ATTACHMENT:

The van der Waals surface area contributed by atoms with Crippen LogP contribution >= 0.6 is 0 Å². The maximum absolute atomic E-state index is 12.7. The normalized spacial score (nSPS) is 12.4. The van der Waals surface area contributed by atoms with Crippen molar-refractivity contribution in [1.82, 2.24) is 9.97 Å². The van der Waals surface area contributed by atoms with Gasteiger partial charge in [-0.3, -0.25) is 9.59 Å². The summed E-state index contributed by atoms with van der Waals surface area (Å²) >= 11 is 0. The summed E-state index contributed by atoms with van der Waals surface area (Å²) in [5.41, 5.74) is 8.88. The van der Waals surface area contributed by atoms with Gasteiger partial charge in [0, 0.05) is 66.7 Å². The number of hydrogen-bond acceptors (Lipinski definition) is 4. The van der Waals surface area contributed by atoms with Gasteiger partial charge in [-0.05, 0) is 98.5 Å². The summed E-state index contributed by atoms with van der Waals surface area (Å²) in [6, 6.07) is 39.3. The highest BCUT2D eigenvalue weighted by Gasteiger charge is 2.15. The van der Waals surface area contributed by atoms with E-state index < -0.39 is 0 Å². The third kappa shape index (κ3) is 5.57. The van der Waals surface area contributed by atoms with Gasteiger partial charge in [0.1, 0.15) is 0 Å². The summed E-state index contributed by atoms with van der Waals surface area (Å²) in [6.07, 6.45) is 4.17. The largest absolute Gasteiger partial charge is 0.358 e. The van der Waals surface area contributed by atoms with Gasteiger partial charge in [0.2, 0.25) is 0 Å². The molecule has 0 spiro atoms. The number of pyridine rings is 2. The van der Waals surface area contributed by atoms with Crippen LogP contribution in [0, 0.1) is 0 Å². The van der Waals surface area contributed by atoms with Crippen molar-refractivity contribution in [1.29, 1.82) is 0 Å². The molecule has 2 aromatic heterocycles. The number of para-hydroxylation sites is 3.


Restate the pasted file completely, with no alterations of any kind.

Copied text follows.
The van der Waals surface area contributed by atoms with Crippen LogP contribution >= 0.6 is 0 Å². The maximum absolute atomic E-state index is 12.7. The normalized spacial score (nSPS) is 12.4. The van der Waals surface area contributed by atoms with Crippen molar-refractivity contribution in [1.82, 2.24) is 9.97 Å². The van der Waals surface area contributed by atoms with Gasteiger partial charge in [-0.3, -0.25) is 9.59 Å². The summed E-state index contributed by atoms with van der Waals surface area (Å²) >= 11 is 0. The summed E-state index contributed by atoms with van der Waals surface area (Å²) in [5.41, 5.74) is 8.88. The van der Waals surface area contributed by atoms with Gasteiger partial charge in [0, 0.05) is 66.7 Å². The number of hydrogen-bond acceptors (Lipinski definition) is 4. The van der Waals surface area contributed by atoms with Gasteiger partial charge in [-0.05, 0) is 98.5 Å². The summed E-state index contributed by atoms with van der Waals surface area (Å²) in [6, 6.07) is 39.3. The highest BCUT2D eigenvalue weighted by Gasteiger charge is 2.15. The van der Waals surface area contributed by atoms with E-state index < -0.39 is 0 Å². The third kappa shape index (κ3) is 5.57. The van der Waals surface area contributed by atoms with Gasteiger partial charge in [0.1, 0.15) is 0 Å². The summed E-state index contributed by atoms with van der Waals surface area (Å²) in [6.07, 6.45) is 4.17. The largest absolute Gasteiger partial charge is 0.358 e. The van der Waals surface area contributed by atoms with Gasteiger partial charge in [0.2, 0.25) is 0 Å². The molecule has 0 spiro atoms. The number of pyridine rings is 2. The van der Waals surface area contributed by atoms with Crippen LogP contribution in [0, 0.1) is 0 Å². The van der Waals surface area contributed by atoms with Crippen molar-refractivity contribution in [1.29, 1.82) is 0 Å². The molecule has 2 aromatic heterocycles. The number of para-hydroxylation sites is 3.